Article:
Frozen feces reveals the diet of Arctic sled dogs three centuries ago

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Proteins discovered prior to contact include muscles, bones, intestines, and roe of several species of salmon

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Gordon McIntyre Dog feces from sled dogs that are at least 300 years old and frozen in permafrost near the town of Quinhagak, Alaska on the Bering Sea. “I think it opens up areas of research into gastrointestinal health,” says UBC anthropologist Camilla Speller. Photo by Richard Knecht

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A 300-year-old pile of paleo poop has revealed the diet of an arctic sled dog – or at least part of it.

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Scientists in Alaska have extracted proteins from ancient frozen feces, and in this case at least those proteins show that Yup’ik sled dogs ate the muscles, bones, viscera and roe of a number of species of salmon in an old settlement on the Bering Sea, says UBC- Anthropologist Camilla Speller.

“The breakthrough could help scientists better understand our ancestors and what they fed their dogs, as well as gastrointestinal health developments in dogs,” said Speller, lead author of an international study published Wednesday in Proceedings of the Royal Society B: Biological Sciences was published.

The discovery of chinook, sockeye, and coho proteins in feces was surprising, Speller said.

“What we thought was really interesting is that ethnographically and based on traditional knowledge, people have said that the dogs traditionally only ate chum salmon, and that’s why chums are actually called dog salmon,” Speller said.

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“We found a number of species of salmon there, which suggests that dogs were not only fed this one species of salmon. This shows us how they were cared for, how people accumulated food and provided additional food for their dogs. “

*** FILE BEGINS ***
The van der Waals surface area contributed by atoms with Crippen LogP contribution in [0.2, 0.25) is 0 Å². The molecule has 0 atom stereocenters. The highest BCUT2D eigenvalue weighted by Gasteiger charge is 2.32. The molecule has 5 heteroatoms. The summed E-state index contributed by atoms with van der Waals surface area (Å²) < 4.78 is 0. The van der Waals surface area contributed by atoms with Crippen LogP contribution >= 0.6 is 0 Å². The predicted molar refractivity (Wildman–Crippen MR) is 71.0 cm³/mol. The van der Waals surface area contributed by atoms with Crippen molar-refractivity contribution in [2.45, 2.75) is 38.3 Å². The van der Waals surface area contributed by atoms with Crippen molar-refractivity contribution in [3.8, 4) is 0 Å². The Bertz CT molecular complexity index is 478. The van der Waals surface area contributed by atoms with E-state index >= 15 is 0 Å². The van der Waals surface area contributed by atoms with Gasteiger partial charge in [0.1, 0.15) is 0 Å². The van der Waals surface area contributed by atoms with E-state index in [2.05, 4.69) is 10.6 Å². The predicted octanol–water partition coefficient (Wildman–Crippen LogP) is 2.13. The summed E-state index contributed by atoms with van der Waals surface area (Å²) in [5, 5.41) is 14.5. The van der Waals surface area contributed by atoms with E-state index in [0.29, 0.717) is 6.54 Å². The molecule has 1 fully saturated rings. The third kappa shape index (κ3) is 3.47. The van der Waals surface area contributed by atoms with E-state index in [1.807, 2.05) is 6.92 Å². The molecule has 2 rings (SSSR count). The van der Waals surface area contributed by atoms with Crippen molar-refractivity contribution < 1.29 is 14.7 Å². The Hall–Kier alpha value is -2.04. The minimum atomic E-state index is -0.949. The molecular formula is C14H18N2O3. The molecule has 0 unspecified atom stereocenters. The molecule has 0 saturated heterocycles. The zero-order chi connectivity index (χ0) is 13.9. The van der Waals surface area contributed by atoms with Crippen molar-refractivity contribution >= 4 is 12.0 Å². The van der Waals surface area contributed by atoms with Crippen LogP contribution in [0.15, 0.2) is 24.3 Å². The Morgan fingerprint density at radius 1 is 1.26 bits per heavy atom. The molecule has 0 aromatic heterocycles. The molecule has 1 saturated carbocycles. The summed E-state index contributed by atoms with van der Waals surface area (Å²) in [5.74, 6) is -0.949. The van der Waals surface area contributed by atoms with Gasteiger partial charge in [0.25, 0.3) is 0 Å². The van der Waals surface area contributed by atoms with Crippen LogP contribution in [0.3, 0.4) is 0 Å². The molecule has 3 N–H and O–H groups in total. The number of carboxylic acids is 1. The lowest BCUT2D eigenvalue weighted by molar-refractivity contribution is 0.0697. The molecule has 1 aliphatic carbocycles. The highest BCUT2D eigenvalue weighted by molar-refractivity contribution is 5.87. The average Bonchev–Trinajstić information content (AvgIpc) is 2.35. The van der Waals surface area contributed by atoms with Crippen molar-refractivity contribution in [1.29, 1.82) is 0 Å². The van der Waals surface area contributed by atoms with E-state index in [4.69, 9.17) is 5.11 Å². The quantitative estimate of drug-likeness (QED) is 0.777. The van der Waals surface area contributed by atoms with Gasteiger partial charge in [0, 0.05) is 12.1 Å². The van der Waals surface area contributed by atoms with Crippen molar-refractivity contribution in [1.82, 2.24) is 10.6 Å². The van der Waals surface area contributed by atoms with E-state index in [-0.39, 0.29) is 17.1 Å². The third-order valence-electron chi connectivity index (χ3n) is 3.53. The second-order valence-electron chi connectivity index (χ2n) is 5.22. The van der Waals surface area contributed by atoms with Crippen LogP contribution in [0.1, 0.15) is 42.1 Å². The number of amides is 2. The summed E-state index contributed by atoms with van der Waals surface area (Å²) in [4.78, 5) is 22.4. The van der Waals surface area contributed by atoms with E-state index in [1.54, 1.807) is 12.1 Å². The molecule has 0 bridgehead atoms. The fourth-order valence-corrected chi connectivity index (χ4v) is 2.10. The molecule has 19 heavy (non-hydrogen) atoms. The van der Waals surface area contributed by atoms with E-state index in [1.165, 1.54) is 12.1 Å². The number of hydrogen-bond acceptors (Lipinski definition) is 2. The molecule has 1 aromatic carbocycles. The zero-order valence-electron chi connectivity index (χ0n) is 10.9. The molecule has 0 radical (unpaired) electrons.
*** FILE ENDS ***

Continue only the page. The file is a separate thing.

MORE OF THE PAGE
Camilla Speller is Associate Professor of Anthropological Archeology at UBC. Camilla Speller is Associate Professor of Anthropological Archeology at UBC. PNG

The paleofeces are at least 300 years old and were frozen in permafrost at an archaeological site called Nunalleq near Quinhagak, Alaska.

The frozen feces were so well preserved that when broken in half they smelled like there was an odor – say so.

The Yuk’ip existed at the Nunalleq site for hundreds of years before Russian fur traders emerged in the early 19th century, based on archaeological evidence. The site is now threatened by melting permafrost and rising sea levels.

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The researchers used a technique called paleoproteomics to extract proteins from the stool samples. In contrast to more established analyzes, proteomics allows researchers to identify which parts of animals have been consumed.

The presence of roe suggests that the paleofeces were given up in the summer when dogs may have been fed differently, less frequently, or released to fend for themselves.

Working sled dogs require up to three kilograms of fish or meat a day, so feeding them would have been a priority.

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But the lack of marine or land mammals in the droppings is fascinating.

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“We don’t know if one of the problems is that we really only eat seasonally here,” said Speller. “Obviously, a coprolite (fossilized feces) is a snapshot of a particular meal. So it could be that we are just looking for a meal that happened at a time when there was plenty of salmon. “

The really exciting thing about the study, she said, is that it opens up the possibility of studying gastrointestinal health not just in dogs, but possibly humans and other species as well, wherever well-preserved coprolite is found.

“It gives us access to an area of ​​biological health that until now was really difficult to reconstruct using only the skeleton.

“I think it opens up areas of research for gastrointestinal health.”

gordmcintyre@postmedia.com

twitter.com/gordmcintyre

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